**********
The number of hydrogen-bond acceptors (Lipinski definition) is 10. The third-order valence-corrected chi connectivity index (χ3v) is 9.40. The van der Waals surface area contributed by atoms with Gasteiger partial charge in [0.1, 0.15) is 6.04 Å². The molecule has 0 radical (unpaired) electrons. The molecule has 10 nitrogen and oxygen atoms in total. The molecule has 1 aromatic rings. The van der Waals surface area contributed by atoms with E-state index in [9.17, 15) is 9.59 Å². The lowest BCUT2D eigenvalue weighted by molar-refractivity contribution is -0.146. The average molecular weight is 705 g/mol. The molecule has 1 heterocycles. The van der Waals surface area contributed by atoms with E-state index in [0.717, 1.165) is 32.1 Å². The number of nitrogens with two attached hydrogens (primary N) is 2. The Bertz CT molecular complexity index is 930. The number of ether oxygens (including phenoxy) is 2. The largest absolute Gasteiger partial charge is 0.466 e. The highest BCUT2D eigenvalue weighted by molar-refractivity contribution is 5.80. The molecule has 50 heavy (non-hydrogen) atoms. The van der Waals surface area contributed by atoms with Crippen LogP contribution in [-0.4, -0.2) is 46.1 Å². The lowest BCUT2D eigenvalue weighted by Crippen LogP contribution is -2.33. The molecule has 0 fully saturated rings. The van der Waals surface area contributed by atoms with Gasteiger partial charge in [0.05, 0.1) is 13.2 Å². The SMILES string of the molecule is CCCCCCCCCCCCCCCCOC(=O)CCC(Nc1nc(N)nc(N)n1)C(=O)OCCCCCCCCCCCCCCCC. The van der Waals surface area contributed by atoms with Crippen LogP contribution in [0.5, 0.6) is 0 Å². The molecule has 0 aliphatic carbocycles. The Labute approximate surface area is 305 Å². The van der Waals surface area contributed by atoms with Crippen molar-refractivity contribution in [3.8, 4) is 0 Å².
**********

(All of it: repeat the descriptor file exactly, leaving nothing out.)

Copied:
The number of hydrogen-bond acceptors (Lipinski definition) is 10. The third-order valence-corrected chi connectivity index (χ3v) is 9.40. The van der Waals surface area contributed by atoms with Gasteiger partial charge in [0.1, 0.15) is 6.04 Å². The molecule has 0 radical (unpaired) electrons. The molecule has 10 nitrogen and oxygen atoms in total. The molecule has 1 aromatic rings. The van der Waals surface area contributed by atoms with E-state index in [9.17, 15) is 9.59 Å². The lowest BCUT2D eigenvalue weighted by molar-refractivity contribution is -0.146. The average molecular weight is 705 g/mol. The molecule has 1 heterocycles. The van der Waals surface area contributed by atoms with E-state index in [0.717, 1.165) is 32.1 Å². The number of nitrogens with two attached hydrogens (primary N) is 2. The Bertz CT molecular complexity index is 930. The number of ether oxygens (including phenoxy) is 2. The largest absolute Gasteiger partial charge is 0.466 e. The highest BCUT2D eigenvalue weighted by molar-refractivity contribution is 5.80. The molecule has 50 heavy (non-hydrogen) atoms. The van der Waals surface area contributed by atoms with Crippen LogP contribution in [-0.4, -0.2) is 46.1 Å². The lowest BCUT2D eigenvalue weighted by Crippen LogP contribution is -2.33. The molecule has 0 fully saturated rings. The van der Waals surface area contributed by atoms with Gasteiger partial charge in [0.05, 0.1) is 13.2 Å². The SMILES string of the molecule is CCCCCCCCCCCCCCCCOC(=O)CCC(Nc1nc(N)nc(N)n1)C(=O)OCCCCCCCCCCCCCCCC. The van der Waals surface area contributed by atoms with Crippen LogP contribution in [0.5, 0.6) is 0 Å². The molecule has 0 aliphatic carbocycles. The Labute approximate surface area is 305 Å². The van der Waals surface area contributed by atoms with Crippen molar-refractivity contribution in [3.8, 4) is 0 Å².